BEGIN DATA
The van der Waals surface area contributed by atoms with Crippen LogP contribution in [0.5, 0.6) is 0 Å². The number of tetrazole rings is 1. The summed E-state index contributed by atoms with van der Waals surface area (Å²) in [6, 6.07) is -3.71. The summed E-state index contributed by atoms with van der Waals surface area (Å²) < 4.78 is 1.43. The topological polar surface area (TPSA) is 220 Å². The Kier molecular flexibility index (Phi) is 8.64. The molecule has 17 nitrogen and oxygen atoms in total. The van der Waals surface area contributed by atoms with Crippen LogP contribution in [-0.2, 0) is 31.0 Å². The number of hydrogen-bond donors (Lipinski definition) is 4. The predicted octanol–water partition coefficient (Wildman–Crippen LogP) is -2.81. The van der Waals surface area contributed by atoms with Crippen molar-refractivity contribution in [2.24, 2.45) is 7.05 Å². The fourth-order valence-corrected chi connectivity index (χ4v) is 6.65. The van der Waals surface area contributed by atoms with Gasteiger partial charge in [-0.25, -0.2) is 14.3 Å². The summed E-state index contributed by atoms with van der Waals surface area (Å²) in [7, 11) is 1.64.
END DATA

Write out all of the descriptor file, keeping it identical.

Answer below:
The van der Waals surface area contributed by atoms with Crippen LogP contribution in [0.5, 0.6) is 0 Å². The number of tetrazole rings is 1. The summed E-state index contributed by atoms with van der Waals surface area (Å²) in [6, 6.07) is -3.71. The summed E-state index contributed by atoms with van der Waals surface area (Å²) < 4.78 is 1.43. The topological polar surface area (TPSA) is 220 Å². The Kier molecular flexibility index (Phi) is 8.64. The molecule has 17 nitrogen and oxygen atoms in total. The van der Waals surface area contributed by atoms with Crippen LogP contribution in [-0.2, 0) is 31.0 Å². The number of hydrogen-bond donors (Lipinski definition) is 4. The predicted octanol–water partition coefficient (Wildman–Crippen LogP) is -2.81. The van der Waals surface area contributed by atoms with Crippen molar-refractivity contribution in [2.24, 2.45) is 7.05 Å². The fourth-order valence-corrected chi connectivity index (χ4v) is 6.65. The van der Waals surface area contributed by atoms with Gasteiger partial charge in [-0.25, -0.2) is 14.3 Å². The summed E-state index contributed by atoms with van der Waals surface area (Å²) in [7, 11) is 1.64.